By Roxy Peck, Rob Gould, Stephen Miller, Rose Mary Zbiek
How does a statistical model differ from a mathematical model? What are the differences among the sample distribution, the sampling distribution, and the population distribution? In an experiment, what effect does the sampling method have on the results? What are the implications of the use of processes of random selection and random assignment? Can a small sample yield accurate estimates of population parameters?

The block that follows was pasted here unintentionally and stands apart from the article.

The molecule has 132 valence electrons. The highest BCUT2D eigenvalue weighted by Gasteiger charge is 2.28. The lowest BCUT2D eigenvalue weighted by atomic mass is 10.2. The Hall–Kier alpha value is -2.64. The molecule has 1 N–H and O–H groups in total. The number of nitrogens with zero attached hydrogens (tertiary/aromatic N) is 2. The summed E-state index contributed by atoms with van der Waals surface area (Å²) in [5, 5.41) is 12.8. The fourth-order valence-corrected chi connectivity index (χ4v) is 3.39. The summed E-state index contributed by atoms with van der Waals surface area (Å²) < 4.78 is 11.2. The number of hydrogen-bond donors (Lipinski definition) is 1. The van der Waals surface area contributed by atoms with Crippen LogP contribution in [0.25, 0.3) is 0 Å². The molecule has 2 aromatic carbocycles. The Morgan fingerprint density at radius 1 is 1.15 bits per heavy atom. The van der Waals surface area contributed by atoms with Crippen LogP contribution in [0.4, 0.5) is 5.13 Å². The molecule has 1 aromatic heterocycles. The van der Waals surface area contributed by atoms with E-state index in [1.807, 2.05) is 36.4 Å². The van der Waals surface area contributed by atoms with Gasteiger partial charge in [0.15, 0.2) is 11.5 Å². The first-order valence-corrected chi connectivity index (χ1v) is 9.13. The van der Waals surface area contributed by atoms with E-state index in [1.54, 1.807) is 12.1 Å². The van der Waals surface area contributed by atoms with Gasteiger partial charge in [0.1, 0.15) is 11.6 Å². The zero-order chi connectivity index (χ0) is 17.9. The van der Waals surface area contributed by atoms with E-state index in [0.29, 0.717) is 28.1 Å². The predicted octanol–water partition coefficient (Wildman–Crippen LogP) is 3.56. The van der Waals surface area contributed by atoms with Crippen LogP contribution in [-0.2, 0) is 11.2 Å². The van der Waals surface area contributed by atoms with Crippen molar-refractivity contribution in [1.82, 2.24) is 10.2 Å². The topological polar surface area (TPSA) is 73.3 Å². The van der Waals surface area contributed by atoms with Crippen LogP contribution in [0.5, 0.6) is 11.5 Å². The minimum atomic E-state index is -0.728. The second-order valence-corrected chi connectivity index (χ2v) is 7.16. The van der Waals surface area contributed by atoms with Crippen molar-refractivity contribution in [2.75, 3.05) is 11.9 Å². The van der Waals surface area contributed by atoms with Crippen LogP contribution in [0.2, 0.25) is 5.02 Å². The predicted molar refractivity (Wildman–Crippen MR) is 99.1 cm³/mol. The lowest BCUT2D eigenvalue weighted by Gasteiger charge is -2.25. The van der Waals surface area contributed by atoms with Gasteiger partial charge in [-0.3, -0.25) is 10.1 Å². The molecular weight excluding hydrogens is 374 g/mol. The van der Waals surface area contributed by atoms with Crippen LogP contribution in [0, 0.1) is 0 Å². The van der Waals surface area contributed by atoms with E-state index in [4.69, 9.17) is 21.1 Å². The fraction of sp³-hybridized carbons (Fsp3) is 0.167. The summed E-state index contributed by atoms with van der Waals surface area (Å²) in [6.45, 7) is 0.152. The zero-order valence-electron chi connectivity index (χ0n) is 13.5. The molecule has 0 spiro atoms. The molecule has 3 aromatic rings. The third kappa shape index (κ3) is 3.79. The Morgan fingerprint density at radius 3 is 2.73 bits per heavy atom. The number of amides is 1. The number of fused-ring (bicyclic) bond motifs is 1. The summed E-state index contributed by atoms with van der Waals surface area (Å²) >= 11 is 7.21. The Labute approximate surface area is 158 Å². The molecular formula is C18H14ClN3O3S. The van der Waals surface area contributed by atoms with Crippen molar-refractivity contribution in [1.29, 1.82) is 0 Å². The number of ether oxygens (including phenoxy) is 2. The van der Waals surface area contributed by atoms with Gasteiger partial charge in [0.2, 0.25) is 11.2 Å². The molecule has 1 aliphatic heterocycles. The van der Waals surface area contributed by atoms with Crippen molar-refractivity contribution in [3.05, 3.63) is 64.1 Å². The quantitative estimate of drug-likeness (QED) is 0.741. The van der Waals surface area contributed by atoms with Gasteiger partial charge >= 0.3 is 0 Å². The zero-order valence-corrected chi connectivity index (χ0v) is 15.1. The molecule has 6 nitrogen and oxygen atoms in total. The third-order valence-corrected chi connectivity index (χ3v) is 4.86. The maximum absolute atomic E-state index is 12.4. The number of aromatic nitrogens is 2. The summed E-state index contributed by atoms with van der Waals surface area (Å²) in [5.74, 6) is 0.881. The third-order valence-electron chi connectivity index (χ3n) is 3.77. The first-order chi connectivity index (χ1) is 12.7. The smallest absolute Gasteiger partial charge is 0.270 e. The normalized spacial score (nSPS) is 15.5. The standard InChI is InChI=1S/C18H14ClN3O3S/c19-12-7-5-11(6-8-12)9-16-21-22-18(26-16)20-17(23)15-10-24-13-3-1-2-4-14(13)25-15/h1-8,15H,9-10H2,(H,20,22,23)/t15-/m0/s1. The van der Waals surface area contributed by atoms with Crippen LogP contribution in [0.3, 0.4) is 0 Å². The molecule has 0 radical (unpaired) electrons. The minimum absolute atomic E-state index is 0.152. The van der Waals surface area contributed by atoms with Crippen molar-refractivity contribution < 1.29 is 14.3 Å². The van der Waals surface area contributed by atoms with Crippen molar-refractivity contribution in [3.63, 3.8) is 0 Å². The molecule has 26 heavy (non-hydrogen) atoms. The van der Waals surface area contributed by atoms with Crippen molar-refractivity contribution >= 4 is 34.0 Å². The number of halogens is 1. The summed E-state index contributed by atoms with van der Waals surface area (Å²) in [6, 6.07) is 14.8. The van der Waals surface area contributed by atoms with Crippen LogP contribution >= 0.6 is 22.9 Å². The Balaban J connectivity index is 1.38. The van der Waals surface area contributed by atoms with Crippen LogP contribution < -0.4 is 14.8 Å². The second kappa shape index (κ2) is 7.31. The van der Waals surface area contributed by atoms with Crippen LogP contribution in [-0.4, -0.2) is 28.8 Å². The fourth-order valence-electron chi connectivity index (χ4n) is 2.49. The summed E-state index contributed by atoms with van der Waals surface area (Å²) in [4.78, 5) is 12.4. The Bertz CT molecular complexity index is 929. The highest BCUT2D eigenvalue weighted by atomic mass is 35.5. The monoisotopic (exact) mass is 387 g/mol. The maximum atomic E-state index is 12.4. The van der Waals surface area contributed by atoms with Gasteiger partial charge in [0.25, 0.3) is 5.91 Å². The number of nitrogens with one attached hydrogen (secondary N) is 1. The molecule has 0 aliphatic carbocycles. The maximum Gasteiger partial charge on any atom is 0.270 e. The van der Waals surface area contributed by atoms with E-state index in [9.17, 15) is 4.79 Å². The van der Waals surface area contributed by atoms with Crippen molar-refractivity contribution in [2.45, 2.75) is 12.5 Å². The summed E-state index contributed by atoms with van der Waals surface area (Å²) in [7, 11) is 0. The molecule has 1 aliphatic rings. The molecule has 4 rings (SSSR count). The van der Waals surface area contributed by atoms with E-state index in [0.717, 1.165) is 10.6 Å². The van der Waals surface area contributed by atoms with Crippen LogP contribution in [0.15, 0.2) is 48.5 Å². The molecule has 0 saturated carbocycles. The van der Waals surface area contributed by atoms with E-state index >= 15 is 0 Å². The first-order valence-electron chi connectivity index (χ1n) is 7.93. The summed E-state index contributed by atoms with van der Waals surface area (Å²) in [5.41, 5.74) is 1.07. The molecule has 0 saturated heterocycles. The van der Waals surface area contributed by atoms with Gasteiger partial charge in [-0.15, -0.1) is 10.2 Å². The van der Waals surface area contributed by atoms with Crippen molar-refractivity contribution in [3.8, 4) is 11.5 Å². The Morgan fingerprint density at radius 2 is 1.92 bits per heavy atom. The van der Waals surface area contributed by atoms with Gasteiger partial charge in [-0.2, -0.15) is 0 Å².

This book examines five big ideas and twenty-four related essential understandings for teaching statistics in grades 9–12. The authors distinguish mathematical and statistical models, explore distributions as descriptions of variability in data, focus on the fundamentals of testing hypotheses to draw conclusions from data, highlight the importance of the data collection method, and recognize the need to examine bias, precision, and sampling method in evaluating statistical estimators. Recognizing that analyzing data is an important part of understanding the world, the authors discuss the growth of students’ ideas about statistics and examine challenges to teaching, learning, and assessment. They intersperse their discussion with questions for teachers’ reflection.